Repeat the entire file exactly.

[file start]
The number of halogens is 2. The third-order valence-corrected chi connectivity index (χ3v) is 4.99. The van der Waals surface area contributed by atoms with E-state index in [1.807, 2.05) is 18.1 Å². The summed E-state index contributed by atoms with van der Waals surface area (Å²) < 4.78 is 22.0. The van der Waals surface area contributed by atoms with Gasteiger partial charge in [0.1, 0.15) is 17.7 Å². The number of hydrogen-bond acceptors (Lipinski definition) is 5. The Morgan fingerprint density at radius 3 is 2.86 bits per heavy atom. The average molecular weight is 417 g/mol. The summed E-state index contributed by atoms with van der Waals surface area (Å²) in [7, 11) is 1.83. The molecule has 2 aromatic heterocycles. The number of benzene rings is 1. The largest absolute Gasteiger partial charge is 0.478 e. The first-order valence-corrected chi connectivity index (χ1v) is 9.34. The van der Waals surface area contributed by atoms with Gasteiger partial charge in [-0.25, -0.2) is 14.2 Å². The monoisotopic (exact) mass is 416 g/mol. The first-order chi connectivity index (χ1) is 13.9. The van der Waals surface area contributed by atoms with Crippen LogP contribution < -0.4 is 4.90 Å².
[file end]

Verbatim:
The number of halogens is 2. The third-order valence-corrected chi connectivity index (χ3v) is 4.99. The van der Waals surface area contributed by atoms with E-state index in [1.807, 2.05) is 18.1 Å². The summed E-state index contributed by atoms with van der Waals surface area (Å²) < 4.78 is 22.0. The van der Waals surface area contributed by atoms with Gasteiger partial charge in [0.1, 0.15) is 17.7 Å². The number of hydrogen-bond acceptors (Lipinski definition) is 5. The Morgan fingerprint density at radius 3 is 2.86 bits per heavy atom. The average molecular weight is 417 g/mol. The summed E-state index contributed by atoms with van der Waals surface area (Å²) in [7, 11) is 1.83. The molecule has 2 aromatic heterocycles. The number of benzene rings is 1. The largest absolute Gasteiger partial charge is 0.478 e. The first-order valence-corrected chi connectivity index (χ1v) is 9.34. The van der Waals surface area contributed by atoms with Gasteiger partial charge in [-0.25, -0.2) is 14.2 Å². The monoisotopic (exact) mass is 416 g/mol. The first-order chi connectivity index (χ1) is 13.9. The van der Waals surface area contributed by atoms with Crippen LogP contribution < -0.4 is 4.90 Å².